By Liz Adair
This is my son Clay's second year at BYU. He transferred there as a junior, after attending the local community college. It was his second choice, but the University of Washington had a moratorium on transfer students, so off he went to BYU. Though I was pulling for UW, I'm glad that Clay went to BYU, and this is the reason why:
Clay has a new set of roommates this year, and it's been an interesting experience for him. Clay really likes the young man he shares a room with. He's bright, articulate, and funny. Though far from home and with a difficult family situation, yet he remains devout. He and Clay have established such a tight bond that he invited Clay to fast with him a couple of months ago.
His hame is Hani, and he's Muslim. His difficult family situation is that he is from Gaza, and even if he could afford the ticket, he couldn't go home to see them because of the near impossibility of getting through the checkpoints into Gaza. His family are all educated or skilled artisans, but few are working, and of the ones still working, few of those are being paid because of the political and economic situation, which becomes increasingly dire.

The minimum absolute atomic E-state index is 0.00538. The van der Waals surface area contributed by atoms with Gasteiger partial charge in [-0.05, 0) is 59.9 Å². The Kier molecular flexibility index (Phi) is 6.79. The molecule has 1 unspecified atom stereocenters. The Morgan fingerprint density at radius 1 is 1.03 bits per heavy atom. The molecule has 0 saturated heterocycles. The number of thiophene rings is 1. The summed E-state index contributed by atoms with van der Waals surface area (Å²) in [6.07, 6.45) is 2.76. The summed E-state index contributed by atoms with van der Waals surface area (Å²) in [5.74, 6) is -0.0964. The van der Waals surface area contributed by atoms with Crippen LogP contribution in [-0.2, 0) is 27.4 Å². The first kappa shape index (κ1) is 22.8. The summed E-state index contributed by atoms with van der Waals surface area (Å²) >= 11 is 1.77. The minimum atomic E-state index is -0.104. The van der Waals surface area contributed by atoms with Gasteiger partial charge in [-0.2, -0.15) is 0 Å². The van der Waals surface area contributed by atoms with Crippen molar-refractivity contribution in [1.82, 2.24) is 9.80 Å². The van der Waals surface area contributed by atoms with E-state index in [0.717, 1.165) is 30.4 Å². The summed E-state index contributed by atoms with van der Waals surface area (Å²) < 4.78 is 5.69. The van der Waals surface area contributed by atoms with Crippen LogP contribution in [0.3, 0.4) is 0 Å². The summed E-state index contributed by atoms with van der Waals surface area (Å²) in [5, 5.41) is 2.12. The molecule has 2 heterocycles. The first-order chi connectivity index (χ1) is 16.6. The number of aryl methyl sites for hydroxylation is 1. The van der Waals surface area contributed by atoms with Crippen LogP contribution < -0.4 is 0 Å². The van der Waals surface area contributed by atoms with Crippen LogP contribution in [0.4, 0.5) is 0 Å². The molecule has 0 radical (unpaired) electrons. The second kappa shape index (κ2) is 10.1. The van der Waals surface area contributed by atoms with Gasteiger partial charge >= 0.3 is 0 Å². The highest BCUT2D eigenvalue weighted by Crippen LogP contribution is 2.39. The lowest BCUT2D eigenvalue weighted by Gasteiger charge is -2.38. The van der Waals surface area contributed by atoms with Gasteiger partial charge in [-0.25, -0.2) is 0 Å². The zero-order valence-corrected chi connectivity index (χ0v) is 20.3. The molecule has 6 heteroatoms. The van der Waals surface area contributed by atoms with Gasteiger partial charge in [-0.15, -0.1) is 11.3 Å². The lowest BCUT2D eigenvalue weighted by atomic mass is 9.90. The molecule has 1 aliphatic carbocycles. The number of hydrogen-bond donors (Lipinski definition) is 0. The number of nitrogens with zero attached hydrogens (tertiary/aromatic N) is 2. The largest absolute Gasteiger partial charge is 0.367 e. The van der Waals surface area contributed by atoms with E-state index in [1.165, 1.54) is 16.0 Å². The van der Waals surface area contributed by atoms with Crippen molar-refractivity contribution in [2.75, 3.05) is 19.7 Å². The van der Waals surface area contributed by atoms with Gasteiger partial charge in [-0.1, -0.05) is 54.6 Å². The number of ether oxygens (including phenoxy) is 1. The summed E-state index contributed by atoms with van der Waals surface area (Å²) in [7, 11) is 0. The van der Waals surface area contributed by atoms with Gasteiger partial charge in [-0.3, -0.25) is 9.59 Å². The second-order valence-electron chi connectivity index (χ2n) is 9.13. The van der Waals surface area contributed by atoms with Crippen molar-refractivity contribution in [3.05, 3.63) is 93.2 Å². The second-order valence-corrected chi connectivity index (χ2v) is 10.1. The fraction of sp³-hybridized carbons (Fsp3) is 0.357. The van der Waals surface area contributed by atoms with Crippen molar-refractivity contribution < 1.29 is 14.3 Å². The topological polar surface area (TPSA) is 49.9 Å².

Hani attends BYU on a scholarship from BYU. He has been there six years. He is in charge of the Arabic house and is the native speaking resident in an apartment where only Arabic is to be spoken. (This really limits conversation at the beginning of the year.) That is how Clay came to be his roomie, and how Clay was invited to fast with Hani during the last week of Ramadan.
Hani came to see us during the Christmas holiday. He rode the bus becasue, as a carrier of a Palestinian passport, flying can be a scary experience. He called us Brother and Sister Adair, and it was interesting to see that he studies the LDS religion in the same way that Clay is studying Islam: from the outside looking in. That's okay. It made for some great discussions.
I would invite you to visit Hani's blog at http://hanistan.blogspot.com
Hani's current posting is about his last trip home to see his family and what he went through just to arrive at his front door in Gaza. Read further, and you'll find lots of interesting, illuminating information. You'll also see into the heart of this wonderful young man.
I also would invite you to join with the Adairs in adding Gaza and Hani's family to your nightly prayers as you pray for the people in Iraq, Afghanistan, Darfur and other places where innocent people are in difficult situations. There is a glimmer of hope in Gaza for the beginnings of a process that could lead to a better situation. Let's all join together to pray that that glimmer will become a bright and shining light.